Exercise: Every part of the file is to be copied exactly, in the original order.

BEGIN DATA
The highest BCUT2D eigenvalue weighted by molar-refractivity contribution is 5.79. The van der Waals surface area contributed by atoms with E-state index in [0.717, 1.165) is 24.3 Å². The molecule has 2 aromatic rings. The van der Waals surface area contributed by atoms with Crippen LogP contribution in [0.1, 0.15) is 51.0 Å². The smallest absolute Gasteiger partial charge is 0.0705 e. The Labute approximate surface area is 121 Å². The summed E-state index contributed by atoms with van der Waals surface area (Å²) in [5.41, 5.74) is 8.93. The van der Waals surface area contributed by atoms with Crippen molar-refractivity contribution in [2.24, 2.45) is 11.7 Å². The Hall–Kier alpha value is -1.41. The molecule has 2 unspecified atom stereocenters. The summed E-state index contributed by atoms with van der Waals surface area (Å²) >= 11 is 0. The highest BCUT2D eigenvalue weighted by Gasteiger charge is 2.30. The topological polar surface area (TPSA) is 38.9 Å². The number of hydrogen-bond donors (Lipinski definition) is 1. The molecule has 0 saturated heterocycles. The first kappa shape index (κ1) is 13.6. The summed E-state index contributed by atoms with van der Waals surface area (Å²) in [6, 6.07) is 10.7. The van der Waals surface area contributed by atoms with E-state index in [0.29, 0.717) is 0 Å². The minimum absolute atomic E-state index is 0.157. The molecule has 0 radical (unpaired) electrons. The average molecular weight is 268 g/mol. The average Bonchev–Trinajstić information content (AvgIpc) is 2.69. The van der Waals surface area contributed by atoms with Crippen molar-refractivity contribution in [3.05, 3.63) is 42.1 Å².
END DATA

The highest BCUT2D eigenvalue weighted by molar-refractivity contribution is 5.79. The van der Waals surface area contributed by atoms with E-state index in [0.717, 1.165) is 24.3 Å². The molecule has 2 aromatic rings. The van der Waals surface area contributed by atoms with Crippen LogP contribution in [0.1, 0.15) is 51.0 Å². The smallest absolute Gasteiger partial charge is 0.0705 e. The Labute approximate surface area is 121 Å². The summed E-state index contributed by atoms with van der Waals surface area (Å²) in [5.41, 5.74) is 8.93. The van der Waals surface area contributed by atoms with Crippen molar-refractivity contribution in [2.24, 2.45) is 11.7 Å². The Hall–Kier alpha value is -1.41. The molecule has 2 unspecified atom stereocenters. The summed E-state index contributed by atoms with van der Waals surface area (Å²) >= 11 is 0. The highest BCUT2D eigenvalue weighted by Gasteiger charge is 2.30. The topological polar surface area (TPSA) is 38.9 Å². The number of hydrogen-bond donors (Lipinski definition) is 1. The molecule has 0 saturated heterocycles. The first kappa shape index (κ1) is 13.6. The summed E-state index contributed by atoms with van der Waals surface area (Å²) in [6, 6.07) is 10.7. The van der Waals surface area contributed by atoms with E-state index in [0.29, 0.717) is 0 Å². The minimum absolute atomic E-state index is 0.157. The molecule has 0 radical (unpaired) electrons. The average molecular weight is 268 g/mol. The average Bonchev–Trinajstić information content (AvgIpc) is 2.69. The van der Waals surface area contributed by atoms with Crippen molar-refractivity contribution in [3.05, 3.63) is 42.1 Å².